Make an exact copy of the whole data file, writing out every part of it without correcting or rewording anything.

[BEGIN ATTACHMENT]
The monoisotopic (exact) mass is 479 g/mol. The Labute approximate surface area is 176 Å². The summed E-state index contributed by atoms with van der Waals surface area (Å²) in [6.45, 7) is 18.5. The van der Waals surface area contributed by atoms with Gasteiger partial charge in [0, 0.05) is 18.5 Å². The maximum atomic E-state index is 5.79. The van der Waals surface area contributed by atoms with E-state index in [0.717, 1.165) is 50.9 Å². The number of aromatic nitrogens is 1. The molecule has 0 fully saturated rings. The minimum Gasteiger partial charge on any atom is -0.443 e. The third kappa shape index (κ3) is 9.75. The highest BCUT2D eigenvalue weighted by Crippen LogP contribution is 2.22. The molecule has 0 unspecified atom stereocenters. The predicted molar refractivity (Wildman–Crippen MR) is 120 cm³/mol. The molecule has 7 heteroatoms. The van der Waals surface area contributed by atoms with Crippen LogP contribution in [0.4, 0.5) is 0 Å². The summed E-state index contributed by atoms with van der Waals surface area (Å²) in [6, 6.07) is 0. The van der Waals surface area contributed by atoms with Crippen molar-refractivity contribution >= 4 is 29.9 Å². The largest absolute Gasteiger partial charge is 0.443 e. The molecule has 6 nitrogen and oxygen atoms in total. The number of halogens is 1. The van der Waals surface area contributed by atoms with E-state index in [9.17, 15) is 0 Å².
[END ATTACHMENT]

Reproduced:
The monoisotopic (exact) mass is 479 g/mol. The Labute approximate surface area is 176 Å². The summed E-state index contributed by atoms with van der Waals surface area (Å²) in [6.45, 7) is 18.5. The van der Waals surface area contributed by atoms with Gasteiger partial charge in [0, 0.05) is 18.5 Å². The maximum atomic E-state index is 5.79. The van der Waals surface area contributed by atoms with E-state index in [0.717, 1.165) is 50.9 Å². The number of aromatic nitrogens is 1. The molecule has 0 fully saturated rings. The minimum Gasteiger partial charge on any atom is -0.443 e. The third kappa shape index (κ3) is 9.75. The highest BCUT2D eigenvalue weighted by Crippen LogP contribution is 2.22. The molecule has 0 unspecified atom stereocenters. The predicted molar refractivity (Wildman–Crippen MR) is 120 cm³/mol. The molecule has 7 heteroatoms. The van der Waals surface area contributed by atoms with Crippen LogP contribution in [0.4, 0.5) is 0 Å². The summed E-state index contributed by atoms with van der Waals surface area (Å²) in [6, 6.07) is 0. The van der Waals surface area contributed by atoms with Crippen molar-refractivity contribution >= 4 is 29.9 Å². The largest absolute Gasteiger partial charge is 0.443 e. The molecule has 6 nitrogen and oxygen atoms in total. The number of halogens is 1. The van der Waals surface area contributed by atoms with E-state index in [9.17, 15) is 0 Å².